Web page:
When I graduated from law school, all I knew about the legal profession I was about to enter was that I was going to make more money than all of my immediate family members combined (yes, I come from a small family but, at the time, it still seemed pretty impressive) and I was going to become part of an impressive team of lawyers employed at the fifth-largest law firm in Chicago. Part of my initial learning curve included more than just navigating firm politics, meeting never-ending deadlines, and mastering the myriad of stylistic preferences each of my supervising attorneys insisted I adopt; I also had to learn how to turn the other cheek every time an “inclusion killer” bomb exploded in my face.
What is an inclusion killer? The answer requires an abbreviated tutorial. If you’ve reviewed the diversity section of virtually all law firm websites, one of the first two paragraphs will make reference to the value the firm places on diversity and inclusion and then the discussion ends there. The terms diversity and inclusion are very much separate and distinct, yet many well-meaning law firms fail to fully appreciate the difference. Rather than just reiterating the firm’s definition of diversity, readers should also be provided with a richer understanding of what the inclusion component means. One of the premiere diversity and inclusion consultants, Verna Meyers, captured the concept of diversity and inclusion best with this phrase:
“DIVERSITY is being invited to the party. INCLUSION is being asked to dance.”
Legal employers seem to be doing a much better job than once was the case when it comes to recruiting and hiring diverse attorneys. The struggle that now needs to be addressed is how to retain, and ultimately advance, talent brought into the firm. This is where inclusion killers come into play.
My entire professional career has been based on employment in the legal community, from practicing law to working with Chicago’s largest law firms in an effort to help them advance their internal diverse attorney initiatives. In my various roles, I have personally experienced and/or witnessed four genres of inclusion killers: (1) language, (2) implicit bias, (3) micro inequities, and (4) something I call “birds of a feather flock together.” This article is limited to addressing language in the workplace and how certain words and phrases can create a less-than-welcoming environment. The remaining categories will be addressed in future installments.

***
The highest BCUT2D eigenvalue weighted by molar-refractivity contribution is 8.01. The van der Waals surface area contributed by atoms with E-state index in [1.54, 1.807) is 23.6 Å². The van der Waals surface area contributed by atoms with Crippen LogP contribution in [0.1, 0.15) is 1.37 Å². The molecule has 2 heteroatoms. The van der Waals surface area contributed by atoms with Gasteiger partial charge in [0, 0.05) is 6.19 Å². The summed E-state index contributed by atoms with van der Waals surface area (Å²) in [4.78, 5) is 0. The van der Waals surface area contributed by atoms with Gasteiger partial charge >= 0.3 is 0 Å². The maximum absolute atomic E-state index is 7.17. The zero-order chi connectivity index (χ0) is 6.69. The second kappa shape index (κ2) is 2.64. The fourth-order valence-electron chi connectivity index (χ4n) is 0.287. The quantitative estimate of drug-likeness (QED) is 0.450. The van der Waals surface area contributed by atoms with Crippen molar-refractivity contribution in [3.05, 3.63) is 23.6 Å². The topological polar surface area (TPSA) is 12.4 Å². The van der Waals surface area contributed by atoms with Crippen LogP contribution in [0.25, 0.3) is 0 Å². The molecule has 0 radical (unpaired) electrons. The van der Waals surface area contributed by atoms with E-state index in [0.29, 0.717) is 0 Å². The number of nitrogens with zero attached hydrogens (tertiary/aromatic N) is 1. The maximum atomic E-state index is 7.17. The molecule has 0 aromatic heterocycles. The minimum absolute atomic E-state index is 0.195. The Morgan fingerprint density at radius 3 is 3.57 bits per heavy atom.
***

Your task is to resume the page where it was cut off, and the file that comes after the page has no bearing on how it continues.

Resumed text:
It is imperative that we set the proper tone, not only in what we do and say, but also in how we say it. In a meeting I attended several years ago, attorney performance bonuses were being discussed. After a long day of crunching numbers, the attorney leading the discussion asked meeting participants to take one last look at the numbers to make sure we hadn’t been “niggardly.” I remember, like it was yesterday, the demoralizing impact the attorney’s poor word choice had on me. When the word dropped, any belief I was regarded as a valued team member vanished. I am Black and, like many others, despise the N-word, its derivatives, and words that sound alarmingly similar.
Yes, the definition of niggardly has nothing to do with race, but use of the word is analogous to announcing to a room full of people that you spent the weekend looking for “faggots” rather than just saying “bundles of sticks.” It is important to remember that even though the person you are speaking to may not be a member of the group directly offended by a word or phrase, they may also be offended.
Why is a place of employment that places a premium on inclusiveness important? Happy and valued employees are productive employees; productive employees add value to the company’s bottom line. The cost of employee attrition is staggering. By some estimates, law firms lose approximately $400,000 for each mid-level associate who decides to seek employment elsewhere.
If you encounter words, phrases, and commentary that are offensive, you are encouraged to use the situation as an opportunity to provide a teachable moment. In most cases, the remarks are not meant to be offensive, so it is perfectly acceptable to help the speaker out by sharing how and why you were offended. A truly inclusive work environment will not penalize employees for sharing their viewpoint. Instead of thinking of tempering speech as a form of political correctness, think of it in the context of the practice of law, where careful word choices can make the difference between a successful or negative outcome.